15 CS 491 – Parallel and Distributed Computing15

16 16 SizeSpeed (Laptop)

17  Size: Many problems that are interesting™ can’t fit on a PC – usually because they need more than a few GB of RAM, or more than a few 100 GB of disk.  Speed: Many problems that are interesting™ would take a very very long time to run on a PC: months or even years. But a problem that would take a month on a PC might take only a few hours on a supercomputer. 17

18  Parallelism: doing multiple things at the same time ◦ finding and coordinating this can be challenging  The tyranny of the storage hierarchy ◦ The hardware you’re running on matters ◦ Moving data around is often more expensive than actually computing something 18

19 CS 491 – Parallel and Distributed Computing19

20  The term parallel processing is usually reserved for the situation in which a single task is executed on multiple processors ◦ Discounts the idea of simply running separate tasks on separate processors – a common thing to do to get high throughput, but not really parallel processing Key questions in hardware design: 1. How do parallel processors share data and communicate? ◦ shared memory vs distributed memory 2. How are the processors connected? ◦ single bus vs network  The number of processors is determined by a combination of #1 and #2

21  Shared Memory Systems ◦ All processors share one memory address space and can access it ◦ Information sharing is often implicit  Distributed Memory Systems (AKA “Message Passing Systems”) ◦ Each processor has its own memory space ◦ All data sharing is done via programming primitives to pass messages  i.e. “Send data value to processor 3” ◦ Information sharing is always explicit

22  Processors communicate via messages that they send to each other: send and receive  This form is required for multiprocessors that have separate private memories for each processor ◦ Cray T3E ◦ “Beowolf Cluster” ◦ SETI@HOME  Note: shared memory multiprocessors can also have separate memories – they just aren’t “private” to each processor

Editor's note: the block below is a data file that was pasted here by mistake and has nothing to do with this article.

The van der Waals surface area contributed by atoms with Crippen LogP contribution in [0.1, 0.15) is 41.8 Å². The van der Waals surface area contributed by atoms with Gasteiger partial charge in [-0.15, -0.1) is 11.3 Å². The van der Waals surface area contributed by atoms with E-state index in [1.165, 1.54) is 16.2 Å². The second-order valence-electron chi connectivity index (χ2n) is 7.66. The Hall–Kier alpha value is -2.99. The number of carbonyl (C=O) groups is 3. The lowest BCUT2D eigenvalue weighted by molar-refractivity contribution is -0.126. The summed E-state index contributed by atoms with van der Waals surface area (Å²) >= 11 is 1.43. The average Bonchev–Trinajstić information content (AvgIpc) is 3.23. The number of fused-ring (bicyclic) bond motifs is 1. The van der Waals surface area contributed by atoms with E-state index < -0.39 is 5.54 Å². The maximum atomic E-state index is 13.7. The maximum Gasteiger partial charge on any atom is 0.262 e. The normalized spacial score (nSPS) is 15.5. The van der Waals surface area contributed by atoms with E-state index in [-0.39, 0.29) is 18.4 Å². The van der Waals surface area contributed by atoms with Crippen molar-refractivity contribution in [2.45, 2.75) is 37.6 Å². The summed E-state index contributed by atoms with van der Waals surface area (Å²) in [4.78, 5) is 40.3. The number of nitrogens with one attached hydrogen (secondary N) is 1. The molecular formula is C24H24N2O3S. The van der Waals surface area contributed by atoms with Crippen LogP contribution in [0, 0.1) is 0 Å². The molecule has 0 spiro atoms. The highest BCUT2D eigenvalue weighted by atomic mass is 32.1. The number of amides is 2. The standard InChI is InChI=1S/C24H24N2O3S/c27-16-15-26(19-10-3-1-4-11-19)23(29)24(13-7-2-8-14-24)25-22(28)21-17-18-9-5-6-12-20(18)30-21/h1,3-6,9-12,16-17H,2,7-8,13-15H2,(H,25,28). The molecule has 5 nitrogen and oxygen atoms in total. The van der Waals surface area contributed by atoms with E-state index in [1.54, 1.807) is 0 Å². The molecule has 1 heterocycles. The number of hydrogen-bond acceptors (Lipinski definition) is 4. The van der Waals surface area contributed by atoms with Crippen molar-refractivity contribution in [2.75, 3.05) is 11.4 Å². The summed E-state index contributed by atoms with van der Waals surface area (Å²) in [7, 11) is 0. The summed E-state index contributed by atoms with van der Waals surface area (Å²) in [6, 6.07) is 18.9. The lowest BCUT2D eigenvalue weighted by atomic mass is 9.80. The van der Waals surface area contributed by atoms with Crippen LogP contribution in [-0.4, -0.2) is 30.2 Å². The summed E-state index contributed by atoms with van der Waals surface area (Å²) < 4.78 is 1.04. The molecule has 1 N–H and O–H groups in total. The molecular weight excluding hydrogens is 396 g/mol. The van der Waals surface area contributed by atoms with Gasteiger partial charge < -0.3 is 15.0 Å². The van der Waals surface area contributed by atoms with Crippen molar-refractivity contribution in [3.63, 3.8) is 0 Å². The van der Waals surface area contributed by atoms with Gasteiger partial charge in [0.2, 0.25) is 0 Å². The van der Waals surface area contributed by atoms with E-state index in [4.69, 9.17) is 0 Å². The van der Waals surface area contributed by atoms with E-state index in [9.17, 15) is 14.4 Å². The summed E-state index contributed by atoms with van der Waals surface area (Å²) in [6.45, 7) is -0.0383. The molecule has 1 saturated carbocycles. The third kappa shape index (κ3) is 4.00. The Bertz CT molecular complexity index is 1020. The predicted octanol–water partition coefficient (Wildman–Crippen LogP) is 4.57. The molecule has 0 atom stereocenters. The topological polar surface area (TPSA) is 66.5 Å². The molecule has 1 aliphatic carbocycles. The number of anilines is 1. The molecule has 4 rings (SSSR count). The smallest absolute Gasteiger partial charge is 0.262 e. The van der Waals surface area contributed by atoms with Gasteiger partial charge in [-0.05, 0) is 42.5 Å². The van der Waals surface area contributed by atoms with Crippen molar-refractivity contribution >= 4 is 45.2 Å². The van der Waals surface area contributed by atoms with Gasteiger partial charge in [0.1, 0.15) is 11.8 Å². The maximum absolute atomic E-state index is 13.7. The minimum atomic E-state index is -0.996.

23  Processors all operate independently, but operate out of the same logical memory.  Data structures can be read by any of the processors  To properly maintain ordering in our programs, synchronization primitives are needed! (locks/semaphores)


25  Connect several processors via a single shared bus ◦ bus bandwidth limits the number of processors ◦ local cache lowers bus traffic ◦ single memory module attached to the bus  Limited to very small systems!  Intel processors support this mode by default


27  Two most common variations: ◦ “snoopy” schemes  rely on broadcast to observe all coherence traffic  well suited for buses and small-scale systems  example: SGI Challenge or Intel x86 ◦ directory schemes  uses centralized information to avoid broadcast  scales well to large numbers of processors  example: SGI Origin/Altix

28  Basic Idea: ◦ all coherence-related activity is broadcast to all processors  e.g., on a global bus ◦ each processor monitors (aka “snoops”) these actions and reacts to any which are relevant to the current contents of its cache ◦ examples:  if another processor wishes to write to a line, you may need to “invalidate” (i.e. discard) the copy in your own cache  if another processor wishes to read a line for which you have a dirty copy, you may need to supply it  Most common approach in commercial shared- memory multiprocessors.  Protocol is a distributed algorithm: cooperating state machines ◦ Set of states, state transition diagram, actions